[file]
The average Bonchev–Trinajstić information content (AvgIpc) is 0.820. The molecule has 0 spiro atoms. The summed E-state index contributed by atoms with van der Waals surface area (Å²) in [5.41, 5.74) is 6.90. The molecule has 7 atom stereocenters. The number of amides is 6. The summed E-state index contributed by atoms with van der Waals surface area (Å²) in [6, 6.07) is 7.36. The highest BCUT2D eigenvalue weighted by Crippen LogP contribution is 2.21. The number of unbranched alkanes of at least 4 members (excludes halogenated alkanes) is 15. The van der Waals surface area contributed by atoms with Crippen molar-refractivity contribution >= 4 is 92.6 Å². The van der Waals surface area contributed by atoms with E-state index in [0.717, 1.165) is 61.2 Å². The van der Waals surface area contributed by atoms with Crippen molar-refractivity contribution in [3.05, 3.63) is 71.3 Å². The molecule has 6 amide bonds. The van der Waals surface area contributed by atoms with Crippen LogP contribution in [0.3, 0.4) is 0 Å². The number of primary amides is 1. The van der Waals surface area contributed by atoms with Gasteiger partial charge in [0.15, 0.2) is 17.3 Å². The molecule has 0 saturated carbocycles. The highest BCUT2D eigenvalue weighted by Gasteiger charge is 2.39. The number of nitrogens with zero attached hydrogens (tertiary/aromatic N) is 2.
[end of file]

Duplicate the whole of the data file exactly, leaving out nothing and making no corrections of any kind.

The average Bonchev–Trinajstić information content (AvgIpc) is 0.820. The molecule has 0 spiro atoms. The summed E-state index contributed by atoms with van der Waals surface area (Å²) in [5.41, 5.74) is 6.90. The molecule has 7 atom stereocenters. The number of amides is 6. The summed E-state index contributed by atoms with van der Waals surface area (Å²) in [6, 6.07) is 7.36. The highest BCUT2D eigenvalue weighted by Crippen LogP contribution is 2.21. The number of unbranched alkanes of at least 4 members (excludes halogenated alkanes) is 15. The van der Waals surface area contributed by atoms with Crippen molar-refractivity contribution >= 4 is 92.6 Å². The van der Waals surface area contributed by atoms with E-state index in [0.717, 1.165) is 61.2 Å². The van der Waals surface area contributed by atoms with Crippen molar-refractivity contribution in [3.05, 3.63) is 71.3 Å². The molecule has 6 amide bonds. The van der Waals surface area contributed by atoms with Crippen LogP contribution in [0.3, 0.4) is 0 Å². The number of primary amides is 1. The van der Waals surface area contributed by atoms with Gasteiger partial charge in [0.15, 0.2) is 17.3 Å². The molecule has 0 saturated carbocycles. The highest BCUT2D eigenvalue weighted by Gasteiger charge is 2.39. The number of nitrogens with zero attached hydrogens (tertiary/aromatic N) is 2.